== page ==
I figured it might be worth documenting what I’ve been playing around with for LRPT demodulation.
First off, the flowgraph: https://github.com/darksidelemm/satnogs-extras/blob/master/flowgraphs/lrpt_demod.grc
This is based off this flowgraph, adapted to work with SatNOGS doppler correction. This flowgraph gets added into satnogsclient/scheduler/tasks.py where you would expect it to.
The flow-graph performs the appropriate resampling, produces a waterfall output, and performs QPSK demodulation, with 8-bit signed soft-bit data saved to /tmp/< decoded_data_file_path >.s
I haven’t yet found software suitable for decoding the LRPT bitstream in ‘realtime’. Instead, I’m using this decoder, being run from a post-observation script by this python code. The python code looks in /tmp/ for soft-bit files and runs medet_arm to produce a set of .bmp files. Depending on the settings, ‘convert’ (from imagemagick) is used to concatenate and convert the multiple outputs into a single png file. This png file is then placed in /tmp/.satnogs/data/ for upload.
At the moment I’m not using the patches to satnogs-client to allow auto upload, since it’s a bit broken with the NOAA demod (uploads the file mid-decode). Instead my post-observation script just uses rsync to copy any *.png files in /tmp/.satnogs/data/ to a webserver.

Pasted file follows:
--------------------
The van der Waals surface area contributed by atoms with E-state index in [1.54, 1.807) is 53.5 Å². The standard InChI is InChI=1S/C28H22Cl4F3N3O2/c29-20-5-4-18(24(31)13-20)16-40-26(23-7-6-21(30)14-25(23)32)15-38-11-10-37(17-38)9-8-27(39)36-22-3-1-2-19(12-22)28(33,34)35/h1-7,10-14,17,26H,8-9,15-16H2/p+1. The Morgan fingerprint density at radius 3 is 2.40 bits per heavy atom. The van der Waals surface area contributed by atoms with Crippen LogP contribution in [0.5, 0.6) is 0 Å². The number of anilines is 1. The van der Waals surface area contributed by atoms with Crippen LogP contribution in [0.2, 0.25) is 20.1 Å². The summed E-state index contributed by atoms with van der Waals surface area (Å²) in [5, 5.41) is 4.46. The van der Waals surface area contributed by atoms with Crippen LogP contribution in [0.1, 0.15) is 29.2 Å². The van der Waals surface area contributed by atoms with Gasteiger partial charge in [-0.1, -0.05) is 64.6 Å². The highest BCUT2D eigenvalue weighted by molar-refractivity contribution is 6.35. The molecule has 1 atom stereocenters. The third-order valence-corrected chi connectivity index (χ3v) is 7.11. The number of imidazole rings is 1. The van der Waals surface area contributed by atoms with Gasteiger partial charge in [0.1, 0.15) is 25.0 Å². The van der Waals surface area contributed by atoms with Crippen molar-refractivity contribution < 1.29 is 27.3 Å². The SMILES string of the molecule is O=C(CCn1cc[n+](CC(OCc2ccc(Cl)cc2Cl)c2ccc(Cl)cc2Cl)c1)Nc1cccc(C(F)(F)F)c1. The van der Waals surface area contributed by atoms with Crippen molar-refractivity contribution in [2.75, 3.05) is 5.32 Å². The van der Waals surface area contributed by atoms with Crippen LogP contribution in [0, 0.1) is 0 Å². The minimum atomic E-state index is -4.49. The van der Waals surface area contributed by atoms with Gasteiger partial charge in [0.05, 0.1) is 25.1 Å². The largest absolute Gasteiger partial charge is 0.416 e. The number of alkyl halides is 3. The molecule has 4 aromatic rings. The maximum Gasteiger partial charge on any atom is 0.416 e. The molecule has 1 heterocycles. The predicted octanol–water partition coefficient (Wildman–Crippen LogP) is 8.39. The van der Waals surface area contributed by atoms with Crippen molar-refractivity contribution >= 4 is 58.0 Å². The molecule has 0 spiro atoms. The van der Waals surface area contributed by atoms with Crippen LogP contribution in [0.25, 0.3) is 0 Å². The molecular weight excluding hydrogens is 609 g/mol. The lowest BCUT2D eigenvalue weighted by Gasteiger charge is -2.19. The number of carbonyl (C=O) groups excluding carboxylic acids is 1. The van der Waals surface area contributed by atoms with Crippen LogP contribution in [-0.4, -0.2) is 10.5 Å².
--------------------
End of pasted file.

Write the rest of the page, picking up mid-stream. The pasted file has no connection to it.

There are a few issues at the moment:
This post-processing approach doesn’t really fit in with the current SatNOGS client architecture. Ideally the processing of the soft-bit file could be performed on the network server, however the raw files are around 130MB/observation, which is a bit much to upload. I’m not really sure how feasible it would be to implement a complete LRPT demod (right to image output) that could run in real-time. I’m also not sure if it’s worth the effort, and I think this is a good use-case for a 2-part decoder (live capture, non-realtime post-processing prior to upload to network).
I’ve noticed that there are no timestamps passed to flow-graph in the decoded_data_file_path parameter, just ‘data’ and the observation ID. The NOAA flow-graph appears to get this data somehow, but I haven’t worked out where yet (probably just missed something). Once I figure this out the resultant images should integrate much nicer with the network observation pages.
Hopefully this proves useful to someone!